‘The Blow’ project brings two artists together to formulate a collaborative release of their own making. Each artist has a side of audio to do whatever they want with. The two artists are encouraged to work together on the release, but the length and depth of this collaboration is completely up to them and agreed on a release-by-release basis – there are no set parameters, no fancy rules, no memorandum of understanding, no initiation ceremonies.
Thanks to everyone who has supported Sone Institute’s new album so far – here’s a taster of the coverage (and grab a copy here):
‘Accessible pop for those who don’t like pop music’ – Electronic Sound (issue out now)
‘The new work is brilliant, palpitating on snappy billiards and tinselled Chic shuffles’ – Freq
‘Whilst it may at times suggest a deliberately restless mind resisting a clearer focus, Where Moth And Rust Consume is an enticingly enigmatic entry-point into the world of Sone Institute.’ – Delusions of Adequacy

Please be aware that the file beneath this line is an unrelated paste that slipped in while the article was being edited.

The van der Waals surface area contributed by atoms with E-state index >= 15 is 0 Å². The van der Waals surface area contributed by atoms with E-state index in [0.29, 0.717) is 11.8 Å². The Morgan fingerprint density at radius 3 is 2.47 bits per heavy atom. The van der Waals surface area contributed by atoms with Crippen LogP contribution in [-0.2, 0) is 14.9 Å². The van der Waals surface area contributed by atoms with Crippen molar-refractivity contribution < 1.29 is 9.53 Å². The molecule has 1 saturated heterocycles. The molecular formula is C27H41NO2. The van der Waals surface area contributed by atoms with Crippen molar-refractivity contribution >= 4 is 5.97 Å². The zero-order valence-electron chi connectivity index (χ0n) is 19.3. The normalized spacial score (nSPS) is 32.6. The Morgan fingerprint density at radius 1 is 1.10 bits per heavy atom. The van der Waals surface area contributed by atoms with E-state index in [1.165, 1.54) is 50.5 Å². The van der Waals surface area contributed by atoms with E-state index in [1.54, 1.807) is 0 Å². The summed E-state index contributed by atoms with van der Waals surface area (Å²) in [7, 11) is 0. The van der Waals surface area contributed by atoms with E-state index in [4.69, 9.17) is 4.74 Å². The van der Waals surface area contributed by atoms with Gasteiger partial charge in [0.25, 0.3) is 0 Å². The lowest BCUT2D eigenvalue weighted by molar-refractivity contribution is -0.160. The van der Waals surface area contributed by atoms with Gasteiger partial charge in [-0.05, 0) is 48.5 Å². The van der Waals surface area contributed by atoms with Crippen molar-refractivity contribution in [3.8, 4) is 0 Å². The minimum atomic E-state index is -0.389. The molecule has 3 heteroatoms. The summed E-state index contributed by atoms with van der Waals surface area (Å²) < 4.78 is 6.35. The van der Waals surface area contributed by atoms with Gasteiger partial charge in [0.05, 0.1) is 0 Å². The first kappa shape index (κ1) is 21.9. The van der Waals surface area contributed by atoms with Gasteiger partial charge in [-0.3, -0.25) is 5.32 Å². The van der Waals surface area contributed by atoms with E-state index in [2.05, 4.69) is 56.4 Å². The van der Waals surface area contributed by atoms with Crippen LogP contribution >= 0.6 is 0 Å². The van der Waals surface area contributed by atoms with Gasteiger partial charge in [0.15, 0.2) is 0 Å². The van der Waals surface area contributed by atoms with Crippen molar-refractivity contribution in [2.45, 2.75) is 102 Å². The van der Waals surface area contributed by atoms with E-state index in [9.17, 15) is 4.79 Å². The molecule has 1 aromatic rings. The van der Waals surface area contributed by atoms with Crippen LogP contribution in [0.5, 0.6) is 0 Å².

‘Where Moth And Rust Consume’ is unfolding very quickly as something of an ‘unsettling pop’ classic… It’s all a bit confusing, but that’s OK as I like it.’ – Norman Records
‘Sone Institute describes Where Moth and Rust Consume, his first new material in six years, as his ‘pop album’, but don’t expect to hear it on R1 any time soon, or ever. 6Music’s Gideon Coe has championed previous work, describing it as ‘delightfully strange,’ which seems a fair summation.’ – Aural Aggravation